Eleuthera Island

Published: January 13th 2010
Edit Blog Post

at anchorat anchorat anchor

at anchor in lovely water
We left the country club ambiance of Spanish Wells on Jan., 7 heading for Hatchet Bay. The Bay is Hatchet Bay, the anchorage is Hatchet Bay Pond and the town is Alice Town. This is one of the few all round protected anchorages on Eleuthera. We are able to see the remnants of the marina that once existed here, foundation walls old electrical plug ins on posts and that sort of thing. The large cement pier still operates as this is a landing spot for freighters, mail boats, ferries and larger local delivery vessels. There is often a party atmosphere on the pier when large vessels arrive.
Unlike many or perhaps most of the Bahamian Islands Eleuthera is hilly, this is partly what affords this anchorage protection from wind in any direction. The entrance is a narrow man made cut through the low cliffs, offering very little wave action once you are through. It is quite remarkable to watch the larger vessels make the sharp turn towards the pier once they have run the entrance. There is lots of water in here as long as you avoid the shoal Olive Island ( easy to do), and with the demise of
hatchet Bay Pondhatchet Bay Pondhatchet Bay Pond

view of entrance in evening
the marina the government has provided moorings, free of charge to visiting boaters.
There are caves to explore nearby, snorkeling spots are plentiful and a walk across with take you to the ocean side beach. Eleuthera is a spot surfers love to frequent. The harbour has no beaches being lined with rock ledges, but an even shorter walk will take you to several sandy beaches on the bank side of things for turquoise water activity.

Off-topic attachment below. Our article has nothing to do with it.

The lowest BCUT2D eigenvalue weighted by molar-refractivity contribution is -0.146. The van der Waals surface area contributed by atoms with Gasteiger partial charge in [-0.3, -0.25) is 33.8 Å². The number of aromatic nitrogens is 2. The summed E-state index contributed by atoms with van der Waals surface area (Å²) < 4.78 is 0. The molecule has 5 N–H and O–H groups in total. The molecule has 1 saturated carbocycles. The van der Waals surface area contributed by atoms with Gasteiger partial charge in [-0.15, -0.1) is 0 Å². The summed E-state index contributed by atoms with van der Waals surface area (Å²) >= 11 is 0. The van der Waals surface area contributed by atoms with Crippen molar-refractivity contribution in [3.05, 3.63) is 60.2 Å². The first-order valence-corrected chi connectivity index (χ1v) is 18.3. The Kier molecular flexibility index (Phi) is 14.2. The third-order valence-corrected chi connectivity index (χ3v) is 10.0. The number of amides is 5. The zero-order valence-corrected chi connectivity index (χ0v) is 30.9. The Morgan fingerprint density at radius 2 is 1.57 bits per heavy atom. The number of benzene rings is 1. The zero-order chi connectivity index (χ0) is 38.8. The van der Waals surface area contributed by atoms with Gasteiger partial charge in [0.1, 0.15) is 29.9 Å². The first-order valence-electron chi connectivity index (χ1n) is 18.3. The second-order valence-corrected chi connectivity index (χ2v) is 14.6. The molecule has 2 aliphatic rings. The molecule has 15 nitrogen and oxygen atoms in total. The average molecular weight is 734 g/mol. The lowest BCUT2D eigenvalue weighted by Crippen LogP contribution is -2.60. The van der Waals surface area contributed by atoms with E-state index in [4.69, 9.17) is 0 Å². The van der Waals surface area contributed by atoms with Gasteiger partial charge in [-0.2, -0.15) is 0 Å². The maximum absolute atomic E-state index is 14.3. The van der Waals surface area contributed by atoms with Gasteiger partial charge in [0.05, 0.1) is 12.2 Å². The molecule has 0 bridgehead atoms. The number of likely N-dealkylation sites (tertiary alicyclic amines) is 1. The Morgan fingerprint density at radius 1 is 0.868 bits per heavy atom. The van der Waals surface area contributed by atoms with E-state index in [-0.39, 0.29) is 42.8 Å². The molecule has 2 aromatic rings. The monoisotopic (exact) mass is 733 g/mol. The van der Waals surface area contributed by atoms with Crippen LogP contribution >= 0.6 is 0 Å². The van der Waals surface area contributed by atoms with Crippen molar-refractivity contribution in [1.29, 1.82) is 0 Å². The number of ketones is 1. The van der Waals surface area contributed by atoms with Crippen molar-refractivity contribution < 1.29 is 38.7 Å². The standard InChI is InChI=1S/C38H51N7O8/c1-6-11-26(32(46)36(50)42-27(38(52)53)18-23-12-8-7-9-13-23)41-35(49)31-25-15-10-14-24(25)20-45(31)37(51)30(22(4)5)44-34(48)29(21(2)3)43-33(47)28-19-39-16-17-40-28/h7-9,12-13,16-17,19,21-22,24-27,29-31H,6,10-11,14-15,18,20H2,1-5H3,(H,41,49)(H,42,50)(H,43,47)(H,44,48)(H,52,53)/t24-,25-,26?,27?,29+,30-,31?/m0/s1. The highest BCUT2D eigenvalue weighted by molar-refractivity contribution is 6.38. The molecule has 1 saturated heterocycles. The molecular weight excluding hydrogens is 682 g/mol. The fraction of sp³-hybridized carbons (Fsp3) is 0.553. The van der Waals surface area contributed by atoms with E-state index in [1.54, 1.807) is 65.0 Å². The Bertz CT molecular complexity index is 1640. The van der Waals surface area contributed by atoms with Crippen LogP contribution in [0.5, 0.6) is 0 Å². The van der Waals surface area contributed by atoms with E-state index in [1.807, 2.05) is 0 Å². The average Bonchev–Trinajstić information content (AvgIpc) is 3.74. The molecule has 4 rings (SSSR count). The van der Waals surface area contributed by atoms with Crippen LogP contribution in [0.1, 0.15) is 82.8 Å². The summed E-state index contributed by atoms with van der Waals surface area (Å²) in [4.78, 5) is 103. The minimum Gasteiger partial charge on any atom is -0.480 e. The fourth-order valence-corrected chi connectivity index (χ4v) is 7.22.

The colourful homes and businesses of the settlement run along the east side in the hills rather than on the shore. You can find most things here, other items may be found at some other nearby settlements. No car?....no problem stand beside the road and make a motion like dribbling a basketball and nearly everyone will pick you up..police, pastors, elderly ladies, well you get the idea. On friendly fellow even offered to make the trip to Gregory Town on our behalf for something we were looking for! This would be an easy spot to stay for an extended visit, given the it's proximity to airports, ferry availability, protected harbour and friendly helpful residents.
I would be amiss if I did not mention boiling holes. These are spots on the sea floor that look like boiling water when the tide is running. They are very dangerous, if you fell into the water in those spots there would be no getting out, even a small boat caught there would have a difficult time. There is one present not to far from the dingy docks, residents are careful to remind visitors to stay clear. The stern of an old barge partially blocks access to them, so it would be work to put your dingy in harms way. The old barge is rusty with a manual crane and three Casaurina trees growing upon it. It clearly has been left behind by some previous venture.
This is a great stop for cruisers, and one often overlooked because of outdated information in guide books and chart books. If you are in the area check it out.


14th January 2010

hatchet bay
Interesting reading. I was there before floyd. We used to have potluck parties at the marina run by madame Bell. It used to be called a safe hurricane hole until every boat but one was wiped out. 200 kn winds and a low with embedded tornadoes sucked the water out of the gap. Then it came back with a vengeance. Some locals looked for grandpa's remains which were unearthed in the cemetery and scattered around. The people survived by taking refuge in the churches. Attempts to revive the marina all failed. It is still one of my favourite stopovers on the way to Georgetown. It's a place where you can get away from the tourists and actually sit down with the locals. Happy sailing. I'll cross from Lake Worth pretty soon.
12th April 2010

the island
nice to meet both of you.Andie sent this to me via my request. have a safe trip home and maybe see you in the 100 islands
17th April 2010

the island
nice to have met you both. Perhaps we will run into each other. If you are interested you can sign up to receive a notification when new blogs are posted. Take care

Tot: 0.164s; Tpl: 0.01s; cc: 7; qc: 51; dbt: 0.0686s; 1; m:domysql w:travelblog (; sld: 1; ; mem: 1.1mb